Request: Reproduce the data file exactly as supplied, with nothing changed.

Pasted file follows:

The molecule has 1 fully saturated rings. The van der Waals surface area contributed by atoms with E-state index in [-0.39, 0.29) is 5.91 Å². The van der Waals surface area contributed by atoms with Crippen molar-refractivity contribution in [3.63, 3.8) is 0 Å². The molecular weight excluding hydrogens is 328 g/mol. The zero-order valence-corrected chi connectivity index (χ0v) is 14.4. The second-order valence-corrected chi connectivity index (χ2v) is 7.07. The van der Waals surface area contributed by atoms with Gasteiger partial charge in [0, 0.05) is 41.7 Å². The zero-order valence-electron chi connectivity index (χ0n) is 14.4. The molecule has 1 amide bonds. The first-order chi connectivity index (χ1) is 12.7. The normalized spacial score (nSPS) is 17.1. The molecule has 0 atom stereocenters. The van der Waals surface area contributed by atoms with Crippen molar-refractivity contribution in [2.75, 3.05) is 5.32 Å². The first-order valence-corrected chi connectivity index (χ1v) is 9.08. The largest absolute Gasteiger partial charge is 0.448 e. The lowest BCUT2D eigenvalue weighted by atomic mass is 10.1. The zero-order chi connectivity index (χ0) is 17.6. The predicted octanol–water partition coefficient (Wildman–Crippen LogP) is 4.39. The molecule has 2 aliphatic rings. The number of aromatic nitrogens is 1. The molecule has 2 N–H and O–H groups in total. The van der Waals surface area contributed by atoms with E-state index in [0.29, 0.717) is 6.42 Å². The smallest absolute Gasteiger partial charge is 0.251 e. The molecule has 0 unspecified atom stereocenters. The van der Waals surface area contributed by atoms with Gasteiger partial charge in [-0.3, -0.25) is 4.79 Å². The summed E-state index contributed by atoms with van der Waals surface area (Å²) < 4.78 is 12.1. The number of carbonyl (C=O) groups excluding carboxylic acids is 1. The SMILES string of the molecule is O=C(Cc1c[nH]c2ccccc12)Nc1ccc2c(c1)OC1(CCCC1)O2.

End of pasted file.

The molecule has 1 fully saturated rings. The van der Waals surface area contributed by atoms with E-state index in [-0.39, 0.29) is 5.91 Å². The van der Waals surface area contributed by atoms with Crippen molar-refractivity contribution in [3.63, 3.8) is 0 Å². The molecular weight excluding hydrogens is 328 g/mol. The zero-order valence-corrected chi connectivity index (χ0v) is 14.4. The second-order valence-corrected chi connectivity index (χ2v) is 7.07. The van der Waals surface area contributed by atoms with Gasteiger partial charge in [0, 0.05) is 41.7 Å². The zero-order valence-electron chi connectivity index (χ0n) is 14.4. The molecule has 1 amide bonds. The first-order chi connectivity index (χ1) is 12.7. The normalized spacial score (nSPS) is 17.1. The molecule has 0 atom stereocenters. The van der Waals surface area contributed by atoms with Crippen molar-refractivity contribution in [2.75, 3.05) is 5.32 Å². The first-order valence-corrected chi connectivity index (χ1v) is 9.08. The largest absolute Gasteiger partial charge is 0.448 e. The lowest BCUT2D eigenvalue weighted by atomic mass is 10.1. The zero-order chi connectivity index (χ0) is 17.6. The predicted octanol–water partition coefficient (Wildman–Crippen LogP) is 4.39. The molecule has 2 aliphatic rings. The number of aromatic nitrogens is 1. The molecule has 2 N–H and O–H groups in total. The van der Waals surface area contributed by atoms with E-state index in [0.29, 0.717) is 6.42 Å². The smallest absolute Gasteiger partial charge is 0.251 e. The molecule has 0 unspecified atom stereocenters. The van der Waals surface area contributed by atoms with Gasteiger partial charge in [-0.3, -0.25) is 4.79 Å². The summed E-state index contributed by atoms with van der Waals surface area (Å²) < 4.78 is 12.1. The number of carbonyl (C=O) groups excluding carboxylic acids is 1. The SMILES string of the molecule is O=C(Cc1c[nH]c2ccccc12)Nc1ccc2c(c1)OC1(CCCC1)O2.